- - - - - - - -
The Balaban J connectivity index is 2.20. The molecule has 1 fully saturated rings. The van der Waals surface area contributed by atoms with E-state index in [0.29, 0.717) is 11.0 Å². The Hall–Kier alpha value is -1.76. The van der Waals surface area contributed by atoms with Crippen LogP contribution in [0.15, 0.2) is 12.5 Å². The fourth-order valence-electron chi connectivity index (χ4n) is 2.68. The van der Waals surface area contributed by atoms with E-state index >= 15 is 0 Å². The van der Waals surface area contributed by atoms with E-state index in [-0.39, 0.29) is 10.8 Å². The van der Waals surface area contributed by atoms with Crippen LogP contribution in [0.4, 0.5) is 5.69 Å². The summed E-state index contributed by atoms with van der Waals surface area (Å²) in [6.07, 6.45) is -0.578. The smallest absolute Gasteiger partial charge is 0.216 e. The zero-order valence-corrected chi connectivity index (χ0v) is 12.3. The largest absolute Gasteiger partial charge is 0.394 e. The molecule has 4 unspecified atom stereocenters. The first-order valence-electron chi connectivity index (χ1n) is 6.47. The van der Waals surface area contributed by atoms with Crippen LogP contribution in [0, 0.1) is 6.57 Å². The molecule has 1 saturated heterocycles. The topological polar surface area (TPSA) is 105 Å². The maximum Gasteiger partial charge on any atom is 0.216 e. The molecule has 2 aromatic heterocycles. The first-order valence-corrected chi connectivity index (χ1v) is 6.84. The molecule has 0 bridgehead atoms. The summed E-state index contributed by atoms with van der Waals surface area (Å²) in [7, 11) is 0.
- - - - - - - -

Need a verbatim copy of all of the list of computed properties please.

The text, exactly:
The Balaban J connectivity index is 2.20. The molecule has 1 fully saturated rings. The van der Waals surface area contributed by atoms with E-state index in [0.29, 0.717) is 11.0 Å². The Hall–Kier alpha value is -1.76. The van der Waals surface area contributed by atoms with Crippen LogP contribution in [0.15, 0.2) is 12.5 Å². The fourth-order valence-electron chi connectivity index (χ4n) is 2.68. The van der Waals surface area contributed by atoms with E-state index >= 15 is 0 Å². The van der Waals surface area contributed by atoms with E-state index in [-0.39, 0.29) is 10.8 Å². The van der Waals surface area contributed by atoms with Crippen LogP contribution in [0.4, 0.5) is 5.69 Å². The summed E-state index contributed by atoms with van der Waals surface area (Å²) in [6.07, 6.45) is -0.578. The smallest absolute Gasteiger partial charge is 0.216 e. The zero-order valence-corrected chi connectivity index (χ0v) is 12.3. The largest absolute Gasteiger partial charge is 0.394 e. The molecule has 4 unspecified atom stereocenters. The first-order valence-electron chi connectivity index (χ1n) is 6.47. The van der Waals surface area contributed by atoms with Crippen LogP contribution in [0, 0.1) is 6.57 Å². The molecule has 1 saturated heterocycles. The topological polar surface area (TPSA) is 105 Å². The maximum Gasteiger partial charge on any atom is 0.216 e. The molecule has 2 aromatic heterocycles. The first-order valence-corrected chi connectivity index (χ1v) is 6.84. The molecule has 0 bridgehead atoms. The summed E-state index contributed by atoms with van der Waals surface area (Å²) in [7, 11) is 0.